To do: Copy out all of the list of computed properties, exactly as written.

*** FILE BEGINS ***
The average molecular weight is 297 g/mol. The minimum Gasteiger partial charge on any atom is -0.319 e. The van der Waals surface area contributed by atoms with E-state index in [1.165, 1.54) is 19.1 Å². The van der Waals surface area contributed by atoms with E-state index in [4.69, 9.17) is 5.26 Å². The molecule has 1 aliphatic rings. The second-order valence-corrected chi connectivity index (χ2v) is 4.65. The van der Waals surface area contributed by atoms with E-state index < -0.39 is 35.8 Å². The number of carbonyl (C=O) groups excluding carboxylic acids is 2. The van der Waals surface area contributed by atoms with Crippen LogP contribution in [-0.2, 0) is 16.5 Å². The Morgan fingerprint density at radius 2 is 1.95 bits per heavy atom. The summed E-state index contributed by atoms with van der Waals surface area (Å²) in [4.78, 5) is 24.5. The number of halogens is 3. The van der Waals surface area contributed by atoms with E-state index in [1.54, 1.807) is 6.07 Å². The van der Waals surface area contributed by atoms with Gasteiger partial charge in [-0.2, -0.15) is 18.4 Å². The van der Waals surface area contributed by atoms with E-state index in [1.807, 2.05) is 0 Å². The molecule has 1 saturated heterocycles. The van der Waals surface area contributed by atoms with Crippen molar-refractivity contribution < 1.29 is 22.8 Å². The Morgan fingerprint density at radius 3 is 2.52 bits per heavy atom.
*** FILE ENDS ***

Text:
The average molecular weight is 297 g/mol. The minimum Gasteiger partial charge on any atom is -0.319 e. The van der Waals surface area contributed by atoms with E-state index in [1.165, 1.54) is 19.1 Å². The van der Waals surface area contributed by atoms with E-state index in [4.69, 9.17) is 5.26 Å². The molecule has 1 aliphatic rings. The second-order valence-corrected chi connectivity index (χ2v) is 4.65. The van der Waals surface area contributed by atoms with E-state index < -0.39 is 35.8 Å². The number of carbonyl (C=O) groups excluding carboxylic acids is 2. The van der Waals surface area contributed by atoms with Crippen LogP contribution in [-0.2, 0) is 16.5 Å². The Morgan fingerprint density at radius 2 is 1.95 bits per heavy atom. The summed E-state index contributed by atoms with van der Waals surface area (Å²) in [4.78, 5) is 24.5. The number of halogens is 3. The van der Waals surface area contributed by atoms with E-state index in [1.54, 1.807) is 6.07 Å². The van der Waals surface area contributed by atoms with Gasteiger partial charge in [-0.2, -0.15) is 18.4 Å². The van der Waals surface area contributed by atoms with E-state index in [1.807, 2.05) is 0 Å². The molecule has 1 saturated heterocycles. The van der Waals surface area contributed by atoms with Crippen molar-refractivity contribution < 1.29 is 22.8 Å². The Morgan fingerprint density at radius 3 is 2.52 bits per heavy atom.